- Associated Press - Thursday, October 9, 2014

Authorities say a journal left by ambush suspect Eric Frein provides a “cold-blooded and absolutely chilling account” of the night he allegedly opened fire outside a Pennsylvania State Police barracks, killing one trooper and injuring a second.

Frein wrote that he saw his shot and took it, watching from a distance as his victim — who turned out to be Cpl. Bryon Dickson — dropped to the ground. “I was surprised at how quick,” he wrote, according to police.

Authorities found the multipage journal in a bag of trash at a wooded campsite they believe was used by the 31-year-old suspect. The document describes how Frein fled the shooting scene in a Jeep, but inadvertently ran into a retention pond and took off on foot — a botched getaway he termed a “disaster,” according to a police affidavit filed Wednesday.

Frein is charged with first-degree murder and other offenses in the Sept. 12 ambush that killed Dickson and wounded Trooper Alex Douglass. Hundreds of law enforcement officials have been looking for Frein — described by authorities as a survivalist and expert marksman with a grudge against law enforcement — in the woods around his parents’ home in Canadensis, in the Pocono Mountains.

The journal was found Sept. 29, when authorities discovered a hastily abandoned campsite at which they also found explosives, ammunition, food, clothing — and a water bottle whose DNA matched Frein‘s, according to the affidavit.

Authorities are analyzing the document but are convinced it was written by him.

“I will tell you, after reading this cold—blooded and absolutely chilling account, I can only describe Eric Frein’s actions as pure evil,” said Lt. Col. George Bivens at a news conference Wednesday.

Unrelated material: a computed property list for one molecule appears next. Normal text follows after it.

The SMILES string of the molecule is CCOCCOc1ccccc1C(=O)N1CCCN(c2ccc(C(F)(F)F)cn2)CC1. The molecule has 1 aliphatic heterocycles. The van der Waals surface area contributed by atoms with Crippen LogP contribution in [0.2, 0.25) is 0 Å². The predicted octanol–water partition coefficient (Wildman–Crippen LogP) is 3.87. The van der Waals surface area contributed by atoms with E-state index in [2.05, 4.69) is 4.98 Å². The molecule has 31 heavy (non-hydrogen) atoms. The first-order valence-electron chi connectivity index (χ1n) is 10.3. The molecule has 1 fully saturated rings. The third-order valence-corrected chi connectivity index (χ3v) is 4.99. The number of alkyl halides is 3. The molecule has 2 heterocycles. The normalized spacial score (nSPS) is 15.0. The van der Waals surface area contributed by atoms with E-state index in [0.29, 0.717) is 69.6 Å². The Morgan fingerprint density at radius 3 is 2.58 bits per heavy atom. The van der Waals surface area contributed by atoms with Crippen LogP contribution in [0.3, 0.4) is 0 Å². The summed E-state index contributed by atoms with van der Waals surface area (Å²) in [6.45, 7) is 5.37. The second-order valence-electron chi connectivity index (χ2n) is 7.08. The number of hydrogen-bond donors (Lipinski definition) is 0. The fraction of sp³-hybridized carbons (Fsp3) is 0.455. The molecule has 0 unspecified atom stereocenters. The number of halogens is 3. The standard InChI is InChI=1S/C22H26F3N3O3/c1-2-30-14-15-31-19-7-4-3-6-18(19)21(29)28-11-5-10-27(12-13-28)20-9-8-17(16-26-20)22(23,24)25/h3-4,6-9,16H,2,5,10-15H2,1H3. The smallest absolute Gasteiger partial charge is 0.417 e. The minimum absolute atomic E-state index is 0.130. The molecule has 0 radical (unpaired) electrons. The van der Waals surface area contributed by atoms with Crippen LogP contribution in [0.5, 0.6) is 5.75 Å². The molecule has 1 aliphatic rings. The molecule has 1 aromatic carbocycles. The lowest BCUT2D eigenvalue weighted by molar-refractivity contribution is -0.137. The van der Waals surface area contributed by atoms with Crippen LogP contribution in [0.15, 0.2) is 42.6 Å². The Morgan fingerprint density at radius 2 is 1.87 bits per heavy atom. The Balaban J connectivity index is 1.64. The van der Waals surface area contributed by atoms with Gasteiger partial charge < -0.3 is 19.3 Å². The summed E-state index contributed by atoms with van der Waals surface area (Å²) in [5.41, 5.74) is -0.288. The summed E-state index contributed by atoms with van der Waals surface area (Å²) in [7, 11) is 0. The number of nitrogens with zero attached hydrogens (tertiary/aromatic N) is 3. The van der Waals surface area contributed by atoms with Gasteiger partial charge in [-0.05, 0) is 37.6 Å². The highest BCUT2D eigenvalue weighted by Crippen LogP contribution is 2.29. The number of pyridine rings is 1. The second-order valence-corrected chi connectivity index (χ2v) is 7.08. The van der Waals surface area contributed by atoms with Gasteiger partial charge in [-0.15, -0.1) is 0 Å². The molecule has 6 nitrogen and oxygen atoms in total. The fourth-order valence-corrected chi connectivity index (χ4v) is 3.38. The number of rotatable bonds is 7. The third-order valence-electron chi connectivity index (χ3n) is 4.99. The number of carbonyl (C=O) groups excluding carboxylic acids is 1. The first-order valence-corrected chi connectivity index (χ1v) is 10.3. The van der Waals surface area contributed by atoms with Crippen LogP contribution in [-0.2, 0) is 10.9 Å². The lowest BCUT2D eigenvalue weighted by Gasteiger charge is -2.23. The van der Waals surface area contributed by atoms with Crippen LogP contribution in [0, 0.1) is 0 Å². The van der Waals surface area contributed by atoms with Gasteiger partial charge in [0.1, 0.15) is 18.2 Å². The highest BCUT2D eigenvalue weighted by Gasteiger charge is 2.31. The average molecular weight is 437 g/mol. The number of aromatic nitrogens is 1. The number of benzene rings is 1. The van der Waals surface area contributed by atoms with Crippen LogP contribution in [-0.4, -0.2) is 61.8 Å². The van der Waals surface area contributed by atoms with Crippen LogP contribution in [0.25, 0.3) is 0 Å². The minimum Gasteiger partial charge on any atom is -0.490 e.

Bivens said the journal contains details that only would’ve been known by the shooter. Notably, police said, the author does not identify the troopers by name, suggesting they were targeted at random.

After describing how the first victim — Dickson — dropped to the ground after being shot, the journal’s author wrote: “I took a follow—up shot on his head/neck area. He was still and quiet after that. Another cop approached the one I just shot. As he went to kneel, I took a shot at him and (he) jumped in the door. His legs were visible and still,” according to the affidavit.

The shooter then ran to his Jeep and sped off. He turned down an access road to avoid a roadblock and wound up in the retention pond, the journal said.

“Disaster,” Frein allegedly wrote.

Other items found by police — including Frein’s checkbook and cellphone — indicate he might have left the campsite in a hurry under pressure from the manhunt. Police say he used the phone to call his parents six days after the shooting, and they were able to trace the signal to a location about three miles from the home.

In addition to confirming the journal’s existence, authorities also elaborated on two pipe bombs they previously announced finding at the campsite, saying they were packed with metal shrapnel and explosive powder consistent with the kind of powder found in Frein’s bedroom.

Based on the discovery of the pipe bombs, police filed additional charges against Frein on Wednesday — two counts of possession of weapons of mass destruction.

Officers believe they have spotted Frein in the forest, but the distance and rugged terrain allowed him to slip away. The most recent sighting came Tuesday afternoon, when an officer thought he had a brief glimpse of Frein from about 200 yards away, Bivens said. That was the fourth sighting by police or the community since Friday, he said.


Rubinkam reported from northeastern Pennsylvania. Associated Press writer Maryclaire Dale in Philadelphia contributed to this report.

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